- Registration of the business with the Inland Revenue Department’s Business Registration Office
Registration of the sole proprietorship and obtaining the Business Registration Certificate can be completed within 1 day, provided all the documents are found to be in order and there no objections against the chosen business name. The Business Registration Certificate must be conspicuously displayed on the office premises at all times.
In order to register a sole proprietorship business in Hong Kong, the following documents/information are required.
- Complete application form, including proposed business name
- For resident owners: Hong Kong identity card
- For non-resident owners: A copy of the owner’s passport or identity card
Post Registration Formalities
Apply for a Business License
Once you have registered your business with the Inland Revenue Department, you may also require a business license before you can actually start your business operations, depending on the nature of your proposed business activities. For instance, you require a business license for operating the following types of businesses: restaurants, educational institutes, travel agencies, financial services, import/export, etc.
For more information on business licenses, refer to Business Licenses in Hong Kong. The firm you have engaged to aid in your business registration can advise and assist you on the business licensing requirement and procedure.
Open a Bank Account
Once you have registered your business with the Inland Revenue Department, you can proceed to open a corporate bank account with any of the major banks in Hong Kong. Some of the banks in Hong Kong require the physical presence of the business owner as part of their due diligence procedure in opening a bank account. However, there are certain banks that do not require you to personally be present at the time of opening an account. The professional services firm you choose will guide you on choosing an appropriate bank depending on your requirements and provide you with the necessary information.
Filing Change of Particulars or Cessation of Business
Any change in the registered particulars of the business, such as change of business address, change of business name or change in nature of business must be intimated to the IRD in writing within 1 month of the change. You must also notify the IRD about the cessation of your business within 1 month of cessation.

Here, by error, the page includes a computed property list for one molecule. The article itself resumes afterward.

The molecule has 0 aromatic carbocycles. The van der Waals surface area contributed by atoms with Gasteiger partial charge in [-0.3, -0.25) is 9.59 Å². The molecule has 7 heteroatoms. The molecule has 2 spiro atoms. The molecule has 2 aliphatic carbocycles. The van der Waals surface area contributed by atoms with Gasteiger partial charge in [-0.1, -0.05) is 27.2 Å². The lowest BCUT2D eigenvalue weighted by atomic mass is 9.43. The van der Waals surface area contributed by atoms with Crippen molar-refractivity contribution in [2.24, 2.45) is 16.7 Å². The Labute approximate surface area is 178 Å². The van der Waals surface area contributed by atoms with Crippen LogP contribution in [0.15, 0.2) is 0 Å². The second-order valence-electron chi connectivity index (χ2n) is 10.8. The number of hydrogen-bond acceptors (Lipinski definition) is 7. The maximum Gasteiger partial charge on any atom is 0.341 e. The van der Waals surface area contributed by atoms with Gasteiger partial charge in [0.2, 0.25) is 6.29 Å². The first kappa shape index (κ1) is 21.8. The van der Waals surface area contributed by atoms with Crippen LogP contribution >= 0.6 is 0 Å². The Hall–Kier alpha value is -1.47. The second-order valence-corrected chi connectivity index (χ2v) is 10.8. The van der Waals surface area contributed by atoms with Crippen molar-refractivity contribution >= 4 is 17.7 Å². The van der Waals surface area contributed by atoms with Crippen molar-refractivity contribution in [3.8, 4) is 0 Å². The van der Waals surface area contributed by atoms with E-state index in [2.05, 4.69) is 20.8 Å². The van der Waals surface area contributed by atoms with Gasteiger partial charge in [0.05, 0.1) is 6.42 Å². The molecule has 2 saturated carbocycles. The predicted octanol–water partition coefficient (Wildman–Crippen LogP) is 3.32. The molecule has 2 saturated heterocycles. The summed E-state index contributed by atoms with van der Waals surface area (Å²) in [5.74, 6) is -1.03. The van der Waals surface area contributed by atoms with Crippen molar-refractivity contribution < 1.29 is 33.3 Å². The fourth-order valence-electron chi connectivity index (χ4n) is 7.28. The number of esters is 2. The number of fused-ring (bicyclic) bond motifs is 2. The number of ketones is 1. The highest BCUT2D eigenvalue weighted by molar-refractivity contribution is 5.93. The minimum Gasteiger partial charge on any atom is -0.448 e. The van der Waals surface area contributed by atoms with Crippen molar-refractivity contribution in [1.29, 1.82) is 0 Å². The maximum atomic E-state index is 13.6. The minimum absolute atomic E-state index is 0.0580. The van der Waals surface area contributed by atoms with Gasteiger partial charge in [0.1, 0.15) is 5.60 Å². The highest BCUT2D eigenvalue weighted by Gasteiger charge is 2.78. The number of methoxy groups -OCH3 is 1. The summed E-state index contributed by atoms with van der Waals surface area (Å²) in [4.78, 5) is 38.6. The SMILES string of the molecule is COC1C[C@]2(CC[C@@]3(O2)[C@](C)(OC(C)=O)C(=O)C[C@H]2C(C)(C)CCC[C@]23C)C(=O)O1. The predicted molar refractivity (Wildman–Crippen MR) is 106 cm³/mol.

Filing Tax Return
As per Hong Kong company law, sole proprietorships formed in Hong Kong must file their profits tax return on an annual basis. Generally, a newly registered business will receive (from IRD) its first tax return filing notification 18 months after the date of registration. Normally, the tax return should be filed within one month from the date of notification issue.
Small businesses whose gross income does not exceed HKD 500,000 are not required to attach any financial statements along with the tax return. However, they must prepare the accounts, complete the tax return in accordance with the accounts prepared, and retain the accounts and documents for inspection by tax authorities.
Sole proprietorship businesses whose income exceeds HKD 500,000 will have to submit the following documents along with their tax return:
- A certified copy of the company’s balance sheet and Profit & Loss Account relating to the basis period.
- A tax computation indicating how the amount of assessable of profits (or adjusted losses) has been arrived at.
Renewal of Business Registration Certificate
The Business Registration Certificate should be renewed one month before expiry on an annual basis or once every three years, depending on whether the Certificate is valid for one year or three years.
A sole proprietorship is the easiest and least expensive business structure to set up. Registration can be done within a day’s time, with minimal documentation and formalities. However, the main disadvantage is the personal liability exposure of the sole proprietor and a perception of a small business among clients and suppliers. Therefore, we normally do not recommend this type of entity to entrepreneurs. Instead, we recommend that they incorporate a private limited Hong Kong company.